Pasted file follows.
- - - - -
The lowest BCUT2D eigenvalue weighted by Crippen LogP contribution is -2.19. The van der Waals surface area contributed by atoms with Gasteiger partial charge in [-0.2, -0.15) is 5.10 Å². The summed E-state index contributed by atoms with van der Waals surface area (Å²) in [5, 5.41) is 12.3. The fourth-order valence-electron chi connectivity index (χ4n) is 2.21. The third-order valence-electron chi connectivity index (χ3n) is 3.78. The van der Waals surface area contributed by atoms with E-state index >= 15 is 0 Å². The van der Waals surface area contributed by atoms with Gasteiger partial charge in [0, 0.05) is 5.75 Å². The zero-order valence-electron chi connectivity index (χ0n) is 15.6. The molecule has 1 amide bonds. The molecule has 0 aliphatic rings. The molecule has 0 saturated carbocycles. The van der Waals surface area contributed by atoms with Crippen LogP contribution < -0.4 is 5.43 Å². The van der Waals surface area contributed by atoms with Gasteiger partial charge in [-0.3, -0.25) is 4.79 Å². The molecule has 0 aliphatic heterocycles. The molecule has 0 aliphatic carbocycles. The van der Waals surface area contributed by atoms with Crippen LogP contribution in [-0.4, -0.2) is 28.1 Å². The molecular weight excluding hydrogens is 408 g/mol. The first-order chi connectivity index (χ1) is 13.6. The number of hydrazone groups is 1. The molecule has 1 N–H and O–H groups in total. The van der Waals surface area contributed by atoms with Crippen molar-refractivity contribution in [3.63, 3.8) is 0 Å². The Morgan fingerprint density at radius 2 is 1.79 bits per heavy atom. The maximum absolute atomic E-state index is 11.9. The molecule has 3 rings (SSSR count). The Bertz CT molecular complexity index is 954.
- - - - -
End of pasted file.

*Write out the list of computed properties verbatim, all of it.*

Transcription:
The lowest BCUT2D eigenvalue weighted by Crippen LogP contribution is -2.19. The van der Waals surface area contributed by atoms with Gasteiger partial charge in [-0.2, -0.15) is 5.10 Å². The summed E-state index contributed by atoms with van der Waals surface area (Å²) in [5, 5.41) is 12.3. The fourth-order valence-electron chi connectivity index (χ4n) is 2.21. The third-order valence-electron chi connectivity index (χ3n) is 3.78. The van der Waals surface area contributed by atoms with E-state index >= 15 is 0 Å². The van der Waals surface area contributed by atoms with Gasteiger partial charge in [0, 0.05) is 5.75 Å². The zero-order valence-electron chi connectivity index (χ0n) is 15.6. The molecule has 1 amide bonds. The molecule has 0 aliphatic rings. The molecule has 0 saturated carbocycles. The van der Waals surface area contributed by atoms with Crippen LogP contribution < -0.4 is 5.43 Å². The van der Waals surface area contributed by atoms with Gasteiger partial charge in [-0.3, -0.25) is 4.79 Å². The molecule has 0 aliphatic heterocycles. The molecule has 0 aliphatic carbocycles. The van der Waals surface area contributed by atoms with Crippen LogP contribution in [-0.4, -0.2) is 28.1 Å². The molecular weight excluding hydrogens is 408 g/mol. The first-order chi connectivity index (χ1) is 13.6. The number of hydrazone groups is 1. The molecule has 1 N–H and O–H groups in total. The van der Waals surface area contributed by atoms with Crippen molar-refractivity contribution in [3.63, 3.8) is 0 Å². The Morgan fingerprint density at radius 2 is 1.79 bits per heavy atom. The maximum absolute atomic E-state index is 11.9. The molecule has 3 rings (SSSR count). The Bertz CT molecular complexity index is 954.